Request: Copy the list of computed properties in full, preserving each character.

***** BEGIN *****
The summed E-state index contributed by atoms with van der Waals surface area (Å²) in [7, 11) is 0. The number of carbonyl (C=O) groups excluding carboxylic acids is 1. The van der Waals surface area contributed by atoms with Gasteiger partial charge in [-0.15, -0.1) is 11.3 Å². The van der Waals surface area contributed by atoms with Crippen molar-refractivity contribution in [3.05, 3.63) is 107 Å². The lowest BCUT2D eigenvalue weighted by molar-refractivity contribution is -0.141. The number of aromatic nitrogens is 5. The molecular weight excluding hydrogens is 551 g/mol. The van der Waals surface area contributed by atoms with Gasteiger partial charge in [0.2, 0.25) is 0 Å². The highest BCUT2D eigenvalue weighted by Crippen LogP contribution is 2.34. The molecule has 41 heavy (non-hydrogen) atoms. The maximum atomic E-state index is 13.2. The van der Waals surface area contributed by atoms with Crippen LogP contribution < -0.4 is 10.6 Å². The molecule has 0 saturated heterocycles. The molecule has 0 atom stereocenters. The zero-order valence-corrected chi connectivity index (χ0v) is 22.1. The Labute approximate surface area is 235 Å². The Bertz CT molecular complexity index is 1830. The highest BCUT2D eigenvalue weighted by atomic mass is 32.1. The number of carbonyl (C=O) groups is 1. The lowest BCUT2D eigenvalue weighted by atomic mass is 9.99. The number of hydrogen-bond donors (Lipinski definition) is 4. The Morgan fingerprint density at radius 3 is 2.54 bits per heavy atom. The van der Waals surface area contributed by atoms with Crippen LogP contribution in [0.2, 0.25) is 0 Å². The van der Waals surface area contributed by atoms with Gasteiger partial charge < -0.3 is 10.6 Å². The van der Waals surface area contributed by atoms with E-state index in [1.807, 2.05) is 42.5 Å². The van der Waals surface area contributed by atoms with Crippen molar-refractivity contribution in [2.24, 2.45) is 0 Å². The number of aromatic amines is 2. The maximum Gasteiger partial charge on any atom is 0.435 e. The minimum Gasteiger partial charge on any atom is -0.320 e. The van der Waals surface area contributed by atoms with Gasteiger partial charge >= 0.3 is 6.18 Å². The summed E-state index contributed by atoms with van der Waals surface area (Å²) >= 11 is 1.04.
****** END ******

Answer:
The summed E-state index contributed by atoms with van der Waals surface area (Å²) in [7, 11) is 0. The number of carbonyl (C=O) groups excluding carboxylic acids is 1. The van der Waals surface area contributed by atoms with Gasteiger partial charge in [-0.15, -0.1) is 11.3 Å². The van der Waals surface area contributed by atoms with Crippen molar-refractivity contribution in [3.05, 3.63) is 107 Å². The lowest BCUT2D eigenvalue weighted by molar-refractivity contribution is -0.141. The number of aromatic nitrogens is 5. The molecular weight excluding hydrogens is 551 g/mol. The van der Waals surface area contributed by atoms with Gasteiger partial charge in [0.2, 0.25) is 0 Å². The highest BCUT2D eigenvalue weighted by Crippen LogP contribution is 2.34. The molecule has 41 heavy (non-hydrogen) atoms. The maximum atomic E-state index is 13.2. The van der Waals surface area contributed by atoms with Crippen LogP contribution < -0.4 is 10.6 Å². The molecule has 0 saturated heterocycles. The molecule has 0 atom stereocenters. The zero-order valence-corrected chi connectivity index (χ0v) is 22.1. The Labute approximate surface area is 235 Å². The Bertz CT molecular complexity index is 1830. The highest BCUT2D eigenvalue weighted by atomic mass is 32.1. The number of carbonyl (C=O) groups is 1. The lowest BCUT2D eigenvalue weighted by atomic mass is 9.99. The number of hydrogen-bond donors (Lipinski definition) is 4. The Morgan fingerprint density at radius 3 is 2.54 bits per heavy atom. The van der Waals surface area contributed by atoms with Crippen LogP contribution in [0.2, 0.25) is 0 Å². The van der Waals surface area contributed by atoms with Gasteiger partial charge < -0.3 is 10.6 Å². The van der Waals surface area contributed by atoms with E-state index in [1.807, 2.05) is 42.5 Å². The van der Waals surface area contributed by atoms with Crippen molar-refractivity contribution in [2.24, 2.45) is 0 Å². The number of aromatic amines is 2. The maximum Gasteiger partial charge on any atom is 0.435 e. The minimum Gasteiger partial charge on any atom is -0.320 e. The van der Waals surface area contributed by atoms with Gasteiger partial charge >= 0.3 is 6.18 Å². The summed E-state index contributed by atoms with van der Waals surface area (Å²) >= 11 is 1.04.